I feel still feel hot, no wait, I’m cold.  I’m tense.  I feel righteous.  And mean.  I feel part of a greater whole, and I feel isolated.  Was that a positive interaction, or a negative one?  Should I feel proud of us (mostly white people) for defending someone, or ashamed for being patriarchal?  Or for bullying some guy who was just trying to have a conversation?

Geez.  This self-awareness, cultural sensitivity thing is hard.  All I know is that I am glad I tapped him on the shoulder.  I can still feel the echo of the flannelette of his shirt against my finger.  It was only thirty seconds or so ago.

Two bus stops later, a student gets on the bus.  He’s wearing a school uniform – Mercedes, a good private school.  He has a full backpack and he’s got earphones in.  He sits opposite the old man. 

He’s black.

I put my head in my hands.  The emo sits up straight.  The woman opposite stops typing on her phone, although she’s still looking down at it.

The student is clearly enjoying his music, making little drumming actions and bobbing his head.  The old man leans forward.  We all tense.

“How was school?”

The student takes out his earphones and they proceed to have a long conversation, the kind you would have if you were any student with a broad Australian accent, randomly accosted on the bus by a man who seems to only have three lines of conversation.  They talk about how young the student is, and how old the man is.  About the student’s parents, and how he should lsiten to his mother.  About how old the man is (70!! He’s looking for a bucket to kick.  He mimes).  Does he like school?  He’s young, he should listen to his mother.  He is friendly and articulate and personable throughout – engaged and responsive, what every old person wishes that young people were, these days.

The middle aged woman and the black man get off at the same stop.  They smile at each other, and say something.  They look towards the front of the bus at the old man and the young one, smile and shake their heads.

I am reminded that life is not a story.  Or, maybe more accurately, it is many stories.  Today, I choose to believe that we did a good thing.  That we helped one man escape an uncomfortable situation.  We showed another man that his behaviour was not appropriate, and he modified it.  For a while we were united – but not in a scary, mob-like way.  A connection was made between ages.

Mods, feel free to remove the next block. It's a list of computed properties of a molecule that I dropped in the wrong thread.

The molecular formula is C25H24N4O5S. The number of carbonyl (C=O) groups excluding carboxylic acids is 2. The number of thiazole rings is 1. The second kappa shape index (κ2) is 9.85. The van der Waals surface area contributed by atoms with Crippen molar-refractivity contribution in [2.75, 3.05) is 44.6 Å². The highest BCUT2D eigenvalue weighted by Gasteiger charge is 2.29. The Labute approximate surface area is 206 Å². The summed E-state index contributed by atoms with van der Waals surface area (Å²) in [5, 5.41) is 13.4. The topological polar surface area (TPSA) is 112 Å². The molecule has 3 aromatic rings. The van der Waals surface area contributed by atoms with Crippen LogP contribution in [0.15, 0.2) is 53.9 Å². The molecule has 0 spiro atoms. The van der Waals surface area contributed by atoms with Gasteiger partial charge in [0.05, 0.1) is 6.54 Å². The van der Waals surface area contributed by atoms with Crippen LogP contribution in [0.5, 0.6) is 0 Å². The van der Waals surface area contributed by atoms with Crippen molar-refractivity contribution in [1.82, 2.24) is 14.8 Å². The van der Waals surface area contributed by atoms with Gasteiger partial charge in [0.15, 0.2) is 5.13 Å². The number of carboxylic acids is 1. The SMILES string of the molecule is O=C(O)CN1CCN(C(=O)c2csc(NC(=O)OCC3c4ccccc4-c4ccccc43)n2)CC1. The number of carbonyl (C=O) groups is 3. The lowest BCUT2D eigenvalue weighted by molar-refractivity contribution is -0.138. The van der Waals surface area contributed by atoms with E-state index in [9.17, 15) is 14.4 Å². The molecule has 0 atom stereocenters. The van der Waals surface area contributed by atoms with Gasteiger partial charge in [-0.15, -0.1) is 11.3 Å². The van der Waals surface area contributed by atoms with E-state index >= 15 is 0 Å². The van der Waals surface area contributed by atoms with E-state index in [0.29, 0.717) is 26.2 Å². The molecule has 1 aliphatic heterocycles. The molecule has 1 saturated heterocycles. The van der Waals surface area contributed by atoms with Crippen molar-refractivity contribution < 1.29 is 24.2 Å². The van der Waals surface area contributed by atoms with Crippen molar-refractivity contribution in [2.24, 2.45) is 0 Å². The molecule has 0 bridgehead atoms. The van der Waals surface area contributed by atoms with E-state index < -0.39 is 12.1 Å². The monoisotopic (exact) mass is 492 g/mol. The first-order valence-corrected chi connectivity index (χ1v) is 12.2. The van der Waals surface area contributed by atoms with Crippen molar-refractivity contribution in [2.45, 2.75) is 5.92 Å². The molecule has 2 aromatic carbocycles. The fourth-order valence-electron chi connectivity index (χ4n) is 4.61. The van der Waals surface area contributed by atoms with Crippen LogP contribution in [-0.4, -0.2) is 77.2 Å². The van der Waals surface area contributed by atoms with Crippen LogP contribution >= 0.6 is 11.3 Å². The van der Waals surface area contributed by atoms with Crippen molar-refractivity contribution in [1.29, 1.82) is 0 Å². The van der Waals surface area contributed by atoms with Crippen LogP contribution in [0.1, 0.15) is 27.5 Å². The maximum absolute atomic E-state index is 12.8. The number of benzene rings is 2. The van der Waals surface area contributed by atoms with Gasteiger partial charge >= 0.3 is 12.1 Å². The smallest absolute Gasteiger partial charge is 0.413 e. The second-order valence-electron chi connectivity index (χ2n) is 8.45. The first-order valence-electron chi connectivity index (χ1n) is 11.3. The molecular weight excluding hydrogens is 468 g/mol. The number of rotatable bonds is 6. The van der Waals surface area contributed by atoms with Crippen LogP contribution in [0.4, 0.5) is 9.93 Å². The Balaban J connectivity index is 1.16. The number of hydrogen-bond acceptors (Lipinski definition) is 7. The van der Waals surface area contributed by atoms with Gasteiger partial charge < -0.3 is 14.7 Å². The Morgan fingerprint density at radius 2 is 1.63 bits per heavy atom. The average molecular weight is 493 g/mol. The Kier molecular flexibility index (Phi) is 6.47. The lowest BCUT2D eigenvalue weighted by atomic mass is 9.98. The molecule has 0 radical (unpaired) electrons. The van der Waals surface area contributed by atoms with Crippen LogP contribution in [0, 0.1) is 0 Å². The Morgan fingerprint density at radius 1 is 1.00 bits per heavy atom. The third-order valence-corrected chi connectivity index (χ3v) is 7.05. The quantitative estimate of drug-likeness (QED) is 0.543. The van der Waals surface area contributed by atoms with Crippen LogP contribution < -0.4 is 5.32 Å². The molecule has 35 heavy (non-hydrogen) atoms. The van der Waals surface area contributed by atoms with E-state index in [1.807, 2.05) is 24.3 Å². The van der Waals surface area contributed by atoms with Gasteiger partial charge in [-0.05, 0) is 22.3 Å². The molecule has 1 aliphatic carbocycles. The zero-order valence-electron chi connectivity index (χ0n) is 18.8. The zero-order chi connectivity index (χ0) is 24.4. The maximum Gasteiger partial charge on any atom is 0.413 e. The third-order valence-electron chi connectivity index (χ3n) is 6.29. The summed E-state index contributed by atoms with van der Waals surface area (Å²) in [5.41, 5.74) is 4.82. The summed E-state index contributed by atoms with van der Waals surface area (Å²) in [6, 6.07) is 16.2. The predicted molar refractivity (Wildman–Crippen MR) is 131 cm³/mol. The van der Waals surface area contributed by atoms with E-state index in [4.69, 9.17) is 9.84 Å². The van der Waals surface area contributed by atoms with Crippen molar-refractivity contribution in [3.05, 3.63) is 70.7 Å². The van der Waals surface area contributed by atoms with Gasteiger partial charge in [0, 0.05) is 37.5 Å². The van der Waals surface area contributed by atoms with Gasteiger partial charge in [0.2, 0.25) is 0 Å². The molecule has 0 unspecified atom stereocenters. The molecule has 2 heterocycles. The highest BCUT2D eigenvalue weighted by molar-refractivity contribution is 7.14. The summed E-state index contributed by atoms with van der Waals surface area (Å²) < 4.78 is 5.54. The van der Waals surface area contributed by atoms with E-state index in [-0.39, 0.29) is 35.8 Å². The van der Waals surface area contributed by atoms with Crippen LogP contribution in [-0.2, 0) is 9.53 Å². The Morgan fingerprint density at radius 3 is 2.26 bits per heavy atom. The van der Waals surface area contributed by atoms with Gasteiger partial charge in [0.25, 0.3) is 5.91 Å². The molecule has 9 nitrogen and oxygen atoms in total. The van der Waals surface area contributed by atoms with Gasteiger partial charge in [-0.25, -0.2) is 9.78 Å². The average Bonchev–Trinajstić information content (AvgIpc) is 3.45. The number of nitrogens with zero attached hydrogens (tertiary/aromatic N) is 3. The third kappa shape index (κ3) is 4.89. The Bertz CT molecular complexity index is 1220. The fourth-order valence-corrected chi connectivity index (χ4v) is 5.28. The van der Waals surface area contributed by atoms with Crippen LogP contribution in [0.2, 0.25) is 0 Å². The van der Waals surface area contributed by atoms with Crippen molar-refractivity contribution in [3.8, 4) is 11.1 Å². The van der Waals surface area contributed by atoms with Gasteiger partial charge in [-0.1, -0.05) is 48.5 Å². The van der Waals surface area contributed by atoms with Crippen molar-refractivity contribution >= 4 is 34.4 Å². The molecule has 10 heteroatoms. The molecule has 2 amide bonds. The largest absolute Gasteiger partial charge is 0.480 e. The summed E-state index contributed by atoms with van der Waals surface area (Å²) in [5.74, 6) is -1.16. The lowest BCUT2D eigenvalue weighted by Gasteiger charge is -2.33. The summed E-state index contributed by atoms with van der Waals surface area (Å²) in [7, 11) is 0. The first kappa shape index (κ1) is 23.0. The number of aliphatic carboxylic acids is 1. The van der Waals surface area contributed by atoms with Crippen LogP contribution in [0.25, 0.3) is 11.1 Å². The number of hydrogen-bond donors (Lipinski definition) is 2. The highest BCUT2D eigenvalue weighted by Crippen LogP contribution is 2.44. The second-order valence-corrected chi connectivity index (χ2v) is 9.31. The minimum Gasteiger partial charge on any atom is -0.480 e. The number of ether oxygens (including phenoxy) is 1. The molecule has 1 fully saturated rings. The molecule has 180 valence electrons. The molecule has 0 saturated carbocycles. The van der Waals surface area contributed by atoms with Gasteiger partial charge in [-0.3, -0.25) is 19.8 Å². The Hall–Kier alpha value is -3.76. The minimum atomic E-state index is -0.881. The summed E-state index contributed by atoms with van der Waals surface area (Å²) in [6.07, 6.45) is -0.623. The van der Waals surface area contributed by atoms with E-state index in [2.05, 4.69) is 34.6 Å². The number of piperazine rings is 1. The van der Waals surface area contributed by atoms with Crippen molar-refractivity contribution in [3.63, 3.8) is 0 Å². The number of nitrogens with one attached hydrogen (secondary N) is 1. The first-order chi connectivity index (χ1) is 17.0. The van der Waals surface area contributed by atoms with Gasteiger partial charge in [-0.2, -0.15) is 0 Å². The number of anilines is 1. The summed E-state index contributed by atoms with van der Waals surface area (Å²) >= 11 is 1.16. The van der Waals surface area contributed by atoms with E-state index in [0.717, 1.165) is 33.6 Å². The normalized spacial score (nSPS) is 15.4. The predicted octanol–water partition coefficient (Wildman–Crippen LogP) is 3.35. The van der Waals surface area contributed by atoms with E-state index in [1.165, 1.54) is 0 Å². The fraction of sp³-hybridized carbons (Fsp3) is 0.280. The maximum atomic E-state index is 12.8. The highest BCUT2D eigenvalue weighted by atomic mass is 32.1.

You can pick your own story.  That’s mine, and I’m sticking to it.


2 thoughts on “Take that, cognitive dissonance!

  1. Bravo! Really … I mean it! Good for you for standing up to that old man!

    I am horrible (HORRIBLE) at confrontations … so far too often I wait around for someone else to speak up … all the while thinking that my squeaky little voice would have no effect anyway. At least that’s the excuse that plays in my head.

    But even a small voice can inspire other small voices to speak up … and then those small voices grow into bigger voices … which then become … your story.


  2. Yeah. Something similar happened recently in an online group I’m involved with, but it was transphobia and not racism. I was sitting there thinking, “someone do something, someone say something, someone put a stop to this.” and then I realized, I’m someone.

    The sad part is that it did nothing to modify the behavior in this case. The person just felt persecuted and refused to think about how what she was saying affected others, all she was concerned with was herself and her excuses and rationalizations. Even now she claims that all she was doing was trying to learn, but all the tools she needed to educate herself had been there all along, and she ignored them.

    You did the right thing and gave others the courage they needed to help that man escape an unpleasant situation. Too often we turn away and say it’s none of our business, and that “someone” should step in but forget that we all are “someone”.

Whadya reckon?